A series of rushing cascades greet the wayward hiker along Glen Onoko Run in Pennsylvania. (The trail alongside the creek is now closed to hikers.)
The waterfalls along Glen Onoko Run have long piqued the curiosity of the casual tourist aided in part by the laying of railroad tracks through the Lehigh Gorge north of Mauch Chunk (today’s Jim Thorpe). The first commercial development, a tavern, opened at the base of the falls in 1886 to provide railroad passengers who came to gaze at the waterfalls with drinks and food. During the summer season, one and two-car passenger trains, pulled by a small steam engine named the Lilliput, left Mauch Chunk every 15 minutes for Glen Onoko.
Shortly after it was built, the tavern was acquired by the Lehigh Valley Railroad and expanded upon to become the Hotel Wahnetah, which was said to be the name of a Native American tribe of which Princess Onoko was a member. Legend has it that Onoko supposedly jumped into the falls in mourning over her lover.
The Wahnetah, never an expensive or opulent resort, was frequented by an emerging middle class, church groups, fraternal orders, and employees of local companies. Its popularity began to wane by the first decade of the 20th century, and it was ultimately destroyed by a forest fire in April 1911.
For years after, the raging cascades of Glen Onoko Run remained popular with hikers who braved the unforgiving and informal trails up the creek. Eventually, the Commonwealth of Pennsylvania acquired land surrounding the creek to form a state game land. Over concerns of deteriorating trail conditions, safety, and repeated rescues, the Pennsylvania Game Commission closed access to the Glen Onoko Trail on May 1, 2019.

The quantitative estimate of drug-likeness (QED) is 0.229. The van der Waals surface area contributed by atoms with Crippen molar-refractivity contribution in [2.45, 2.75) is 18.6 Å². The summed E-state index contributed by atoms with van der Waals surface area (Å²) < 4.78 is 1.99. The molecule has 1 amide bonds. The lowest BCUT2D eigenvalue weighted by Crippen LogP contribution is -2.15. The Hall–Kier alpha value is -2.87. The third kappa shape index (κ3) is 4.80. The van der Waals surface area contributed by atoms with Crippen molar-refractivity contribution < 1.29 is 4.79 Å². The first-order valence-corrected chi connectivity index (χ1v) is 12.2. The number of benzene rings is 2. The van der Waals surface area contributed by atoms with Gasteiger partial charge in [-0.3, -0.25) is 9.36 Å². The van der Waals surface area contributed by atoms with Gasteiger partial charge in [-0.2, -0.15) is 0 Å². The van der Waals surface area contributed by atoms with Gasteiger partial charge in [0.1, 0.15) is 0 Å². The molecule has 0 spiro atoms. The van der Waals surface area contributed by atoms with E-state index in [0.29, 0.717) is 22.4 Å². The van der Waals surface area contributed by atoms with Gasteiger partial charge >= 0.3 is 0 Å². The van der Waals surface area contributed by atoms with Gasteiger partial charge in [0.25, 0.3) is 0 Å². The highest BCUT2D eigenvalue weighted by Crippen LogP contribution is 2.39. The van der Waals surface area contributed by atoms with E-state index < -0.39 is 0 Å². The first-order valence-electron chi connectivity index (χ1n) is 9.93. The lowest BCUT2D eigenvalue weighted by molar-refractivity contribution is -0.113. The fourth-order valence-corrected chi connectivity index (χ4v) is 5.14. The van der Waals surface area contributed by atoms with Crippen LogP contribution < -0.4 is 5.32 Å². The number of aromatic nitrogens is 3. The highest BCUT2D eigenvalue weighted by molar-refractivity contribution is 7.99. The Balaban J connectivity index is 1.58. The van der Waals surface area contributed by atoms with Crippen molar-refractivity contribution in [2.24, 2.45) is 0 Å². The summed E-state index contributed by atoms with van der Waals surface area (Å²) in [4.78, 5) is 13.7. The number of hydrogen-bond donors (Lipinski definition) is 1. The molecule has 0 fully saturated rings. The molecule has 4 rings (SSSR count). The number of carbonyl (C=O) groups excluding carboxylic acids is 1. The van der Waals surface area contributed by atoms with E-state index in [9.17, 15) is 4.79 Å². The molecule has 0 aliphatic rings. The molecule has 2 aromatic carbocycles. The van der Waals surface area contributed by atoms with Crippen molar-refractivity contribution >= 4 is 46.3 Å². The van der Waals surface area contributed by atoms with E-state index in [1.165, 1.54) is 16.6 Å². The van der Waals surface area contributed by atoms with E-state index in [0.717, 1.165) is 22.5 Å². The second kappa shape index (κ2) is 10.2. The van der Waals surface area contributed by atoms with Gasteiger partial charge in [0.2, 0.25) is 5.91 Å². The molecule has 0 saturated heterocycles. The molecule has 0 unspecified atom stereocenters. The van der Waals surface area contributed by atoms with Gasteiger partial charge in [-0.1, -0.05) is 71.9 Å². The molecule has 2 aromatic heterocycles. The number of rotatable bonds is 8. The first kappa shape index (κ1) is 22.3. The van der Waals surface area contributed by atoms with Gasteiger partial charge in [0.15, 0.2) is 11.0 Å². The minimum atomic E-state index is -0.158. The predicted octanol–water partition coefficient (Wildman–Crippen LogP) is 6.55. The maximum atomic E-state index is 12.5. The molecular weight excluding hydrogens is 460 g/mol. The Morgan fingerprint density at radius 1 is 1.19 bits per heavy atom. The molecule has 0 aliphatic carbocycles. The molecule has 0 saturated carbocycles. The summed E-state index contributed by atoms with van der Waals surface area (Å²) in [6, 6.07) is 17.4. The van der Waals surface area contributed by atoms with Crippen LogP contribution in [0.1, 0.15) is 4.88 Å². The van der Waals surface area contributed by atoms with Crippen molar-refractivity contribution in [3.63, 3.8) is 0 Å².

There are numerous small cascades along Glen Onoko Run, including three sizable waterfalls.
The trails along Glen Onoko Run are now off-limits to hikers. Previously, a strenuous 1.7-mile loop trail afforded views of the many drops along the fast-moving stream. The path, greatly eroded from heavy rains and years of ill-maintenance from the Pennsylvania State Game Commission, required scrambles up boulders and treacherous climbs on slippery and uneven paths. While it could have been maintained in its current state, it was a very popular trail that was the scene of many accidents and deaths because of ill-prepared hikers.